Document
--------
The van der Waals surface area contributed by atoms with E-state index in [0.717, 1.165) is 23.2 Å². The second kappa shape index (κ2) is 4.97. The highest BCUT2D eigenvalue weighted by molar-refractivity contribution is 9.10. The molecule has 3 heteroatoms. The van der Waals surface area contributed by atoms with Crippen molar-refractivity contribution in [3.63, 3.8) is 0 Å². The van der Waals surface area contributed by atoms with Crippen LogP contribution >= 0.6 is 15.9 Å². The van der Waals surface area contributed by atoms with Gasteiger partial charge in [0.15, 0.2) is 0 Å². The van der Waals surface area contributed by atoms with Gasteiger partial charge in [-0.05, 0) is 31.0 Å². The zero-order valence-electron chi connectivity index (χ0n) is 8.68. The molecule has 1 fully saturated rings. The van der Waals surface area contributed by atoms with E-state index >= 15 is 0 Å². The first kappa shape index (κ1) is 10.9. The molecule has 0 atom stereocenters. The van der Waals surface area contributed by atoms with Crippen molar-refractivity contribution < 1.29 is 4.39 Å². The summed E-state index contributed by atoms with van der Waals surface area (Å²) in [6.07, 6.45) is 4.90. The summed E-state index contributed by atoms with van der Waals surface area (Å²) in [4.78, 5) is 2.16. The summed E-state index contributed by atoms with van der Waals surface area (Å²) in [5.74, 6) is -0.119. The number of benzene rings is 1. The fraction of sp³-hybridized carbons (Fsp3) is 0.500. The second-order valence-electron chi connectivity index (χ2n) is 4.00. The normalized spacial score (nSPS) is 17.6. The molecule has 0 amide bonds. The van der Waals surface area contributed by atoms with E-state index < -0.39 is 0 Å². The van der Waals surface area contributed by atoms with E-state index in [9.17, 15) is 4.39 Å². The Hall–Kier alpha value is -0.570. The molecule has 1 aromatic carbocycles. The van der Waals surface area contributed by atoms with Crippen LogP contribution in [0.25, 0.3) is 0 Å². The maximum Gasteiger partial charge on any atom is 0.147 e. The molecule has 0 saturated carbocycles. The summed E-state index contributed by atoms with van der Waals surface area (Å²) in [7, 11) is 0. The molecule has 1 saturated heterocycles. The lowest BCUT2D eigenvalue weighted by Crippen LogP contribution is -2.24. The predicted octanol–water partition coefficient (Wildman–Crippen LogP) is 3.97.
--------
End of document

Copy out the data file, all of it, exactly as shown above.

The van der Waals surface area contributed by atoms with E-state index in [0.717, 1.165) is 23.2 Å². The second kappa shape index (κ2) is 4.97. The highest BCUT2D eigenvalue weighted by molar-refractivity contribution is 9.10. The molecule has 3 heteroatoms. The van der Waals surface area contributed by atoms with Crippen molar-refractivity contribution in [3.63, 3.8) is 0 Å². The van der Waals surface area contributed by atoms with Crippen LogP contribution >= 0.6 is 15.9 Å². The van der Waals surface area contributed by atoms with Gasteiger partial charge in [0.15, 0.2) is 0 Å². The van der Waals surface area contributed by atoms with Gasteiger partial charge in [-0.05, 0) is 31.0 Å². The zero-order valence-electron chi connectivity index (χ0n) is 8.68. The molecule has 1 fully saturated rings. The van der Waals surface area contributed by atoms with E-state index >= 15 is 0 Å². The first kappa shape index (κ1) is 10.9. The molecule has 0 atom stereocenters. The van der Waals surface area contributed by atoms with Crippen molar-refractivity contribution < 1.29 is 4.39 Å². The summed E-state index contributed by atoms with van der Waals surface area (Å²) in [6.07, 6.45) is 4.90. The summed E-state index contributed by atoms with van der Waals surface area (Å²) in [4.78, 5) is 2.16. The summed E-state index contributed by atoms with van der Waals surface area (Å²) in [5.74, 6) is -0.119. The number of benzene rings is 1. The fraction of sp³-hybridized carbons (Fsp3) is 0.500. The second-order valence-electron chi connectivity index (χ2n) is 4.00. The normalized spacial score (nSPS) is 17.6. The molecule has 0 amide bonds. The van der Waals surface area contributed by atoms with E-state index < -0.39 is 0 Å². The van der Waals surface area contributed by atoms with E-state index in [9.17, 15) is 4.39 Å². The Hall–Kier alpha value is -0.570. The molecule has 1 aromatic carbocycles. The van der Waals surface area contributed by atoms with Crippen LogP contribution in [0.25, 0.3) is 0 Å². The maximum Gasteiger partial charge on any atom is 0.147 e. The molecule has 0 saturated carbocycles. The summed E-state index contributed by atoms with van der Waals surface area (Å²) in [7, 11) is 0. The molecule has 1 saturated heterocycles. The lowest BCUT2D eigenvalue weighted by Crippen LogP contribution is -2.24. The predicted octanol–water partition coefficient (Wildman–Crippen LogP) is 3.97.